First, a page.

So the actual speaking itself, that was fine. I’ve always had my own business, so I know what to do. A friend actually explained to me that I’m a kind of trailblazer for women in email marketing. He said, “You’re one of the handful of women who have actually gone in and trailblazed that path, which has now enabled women coming after you to be able to more easily get speaking spots and keynotes”. Because a few others and I did the hard work beforehand. To do that we had to take on some male attributes. I’m used to doing that, and I never got upset with it. I just got on doing what I had to do. I knew I was in a man’s industry, so I just went ‘Okay, well that’s the way it is’.
And then, when I began being asked to do keynotes in the UK and USA, I celebrated. This was another breakthrough so all those who come after me are going to find it much easier than I did.
What was the catalyst for organising your own women-led event with Holistic Live?
I’m fortunate enough to have a huge network of marketers who read what I write and enjoy listening to what I say. Many of them I’ve taught, and some are my clients, and the majority are female. And what I have found – because I help a lot of events to get brand speakers, such as our own Holistic Live! Events, Email Innovations Summit, MediaPost’s Email Insiders Summit and others – is that if you go and ask a male to speak, they go “yep, I’m there – not a problem at all”. You ask a female and they go “Oh, I’m not too sure. I’m not sure that I’ve got anything to give of value”. They’re a lot more reticent and haven’t got confidence, and so often need a lot more encouragement and nurturing.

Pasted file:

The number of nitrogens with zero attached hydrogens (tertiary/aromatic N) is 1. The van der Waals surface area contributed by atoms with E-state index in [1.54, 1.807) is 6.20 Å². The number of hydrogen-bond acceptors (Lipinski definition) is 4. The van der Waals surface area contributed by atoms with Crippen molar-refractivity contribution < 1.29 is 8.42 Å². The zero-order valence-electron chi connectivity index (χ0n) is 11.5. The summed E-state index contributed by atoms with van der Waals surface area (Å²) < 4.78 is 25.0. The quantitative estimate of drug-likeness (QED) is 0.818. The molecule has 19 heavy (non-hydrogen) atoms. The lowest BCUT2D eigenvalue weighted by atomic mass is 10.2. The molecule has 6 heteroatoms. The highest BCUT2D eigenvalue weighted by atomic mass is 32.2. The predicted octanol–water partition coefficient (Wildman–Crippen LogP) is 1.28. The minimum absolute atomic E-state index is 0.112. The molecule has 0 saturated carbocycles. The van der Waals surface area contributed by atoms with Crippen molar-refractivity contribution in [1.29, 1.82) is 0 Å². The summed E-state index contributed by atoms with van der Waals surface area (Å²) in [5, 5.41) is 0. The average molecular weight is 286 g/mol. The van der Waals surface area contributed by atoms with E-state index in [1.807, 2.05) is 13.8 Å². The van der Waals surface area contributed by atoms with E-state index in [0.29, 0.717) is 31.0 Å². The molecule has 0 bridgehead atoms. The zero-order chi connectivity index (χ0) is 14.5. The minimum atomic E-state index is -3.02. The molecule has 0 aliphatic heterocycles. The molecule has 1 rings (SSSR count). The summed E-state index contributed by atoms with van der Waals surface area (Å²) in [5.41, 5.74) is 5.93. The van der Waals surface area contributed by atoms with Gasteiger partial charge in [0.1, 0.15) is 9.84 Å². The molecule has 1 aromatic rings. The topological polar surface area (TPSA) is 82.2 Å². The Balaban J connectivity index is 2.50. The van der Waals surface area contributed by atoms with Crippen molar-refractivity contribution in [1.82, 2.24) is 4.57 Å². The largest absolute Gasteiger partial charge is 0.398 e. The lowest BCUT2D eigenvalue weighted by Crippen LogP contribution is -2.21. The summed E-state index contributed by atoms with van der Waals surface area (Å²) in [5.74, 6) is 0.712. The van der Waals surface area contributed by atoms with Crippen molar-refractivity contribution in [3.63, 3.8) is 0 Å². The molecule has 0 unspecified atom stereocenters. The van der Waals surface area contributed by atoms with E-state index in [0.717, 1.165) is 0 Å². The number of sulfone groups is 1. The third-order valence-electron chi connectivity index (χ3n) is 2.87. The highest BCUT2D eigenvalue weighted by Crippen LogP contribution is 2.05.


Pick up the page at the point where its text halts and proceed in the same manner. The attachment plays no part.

I try to nurture speakers – both male and female – and I try to assist in getting those brand speakers out there. I’m happy to say that I got many of them to market as such. That is one of my passions, because the more we can help each other, the better off it’s going to be for everybody in the industry. To get all female speakers for our upcoming event, wasn’t necessarily intentional, it just happened to be that I only asked females! And they all said ‘yes’ so it was just a nice little celebration.